Avoiding cultural appropriation for Halloween costumes

Local News

As Halloween approaches, a treat we all get to enjoy is picking out a costume.

One frightful choice this season is cultural appropriation, which is when someone adopts elements of a culture that is not their own without having the proper understanding of and respect for the culture.

“Indian maiden” or “squaw” costumes support the stereotype that native women are promiscuous while “warrior” or “chief” with “war paint” promotes stereotypes of “savage warriors,” according to Eric Hemenway of the Little Traverse Bay Bands of Odawa Indians, Department of Repatriation, Archives, and Records.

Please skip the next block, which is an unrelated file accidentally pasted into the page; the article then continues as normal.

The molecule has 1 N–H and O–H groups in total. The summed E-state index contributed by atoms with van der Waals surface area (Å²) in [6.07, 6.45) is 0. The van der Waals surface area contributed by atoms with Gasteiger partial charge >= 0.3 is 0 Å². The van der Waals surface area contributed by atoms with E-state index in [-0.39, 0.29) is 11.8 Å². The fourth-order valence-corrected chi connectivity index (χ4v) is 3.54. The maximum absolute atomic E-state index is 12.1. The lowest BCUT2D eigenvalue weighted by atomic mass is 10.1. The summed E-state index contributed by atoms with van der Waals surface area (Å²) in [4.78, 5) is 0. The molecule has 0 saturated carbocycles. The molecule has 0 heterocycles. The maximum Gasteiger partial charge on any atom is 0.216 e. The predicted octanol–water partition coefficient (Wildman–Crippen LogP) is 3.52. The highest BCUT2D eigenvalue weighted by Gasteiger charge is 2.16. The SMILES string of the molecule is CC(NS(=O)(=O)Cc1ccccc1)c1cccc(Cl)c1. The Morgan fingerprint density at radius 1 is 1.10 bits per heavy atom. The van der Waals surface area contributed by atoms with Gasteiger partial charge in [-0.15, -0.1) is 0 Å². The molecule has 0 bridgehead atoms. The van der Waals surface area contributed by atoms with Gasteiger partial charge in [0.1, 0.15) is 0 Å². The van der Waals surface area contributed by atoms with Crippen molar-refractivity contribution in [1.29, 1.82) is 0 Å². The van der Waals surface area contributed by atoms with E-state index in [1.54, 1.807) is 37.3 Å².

As native populations declined in the 20th century, a lack of diversity created the idea that “all Indians are same” in large parts of American society. This is why most native costumes are strikingly similar even though tribe cultures are distinct.

Hemenway says when members of the dominant culture wear feathers and paint as part of a Halloween costume, it dilutes the sacredness of these elements.

These costumes take elements of a culture and reduce them to fashion accessories.

While Halloween is a chance to be someone or something else for a night, our choices may support negative stereotypes and cause harm to different cultures adds Hemenway.

Learn more about Halloween Costume Do’s and Don’ts as well as get more information about cultural appropriation from Eric Hemenway, by clicking here.

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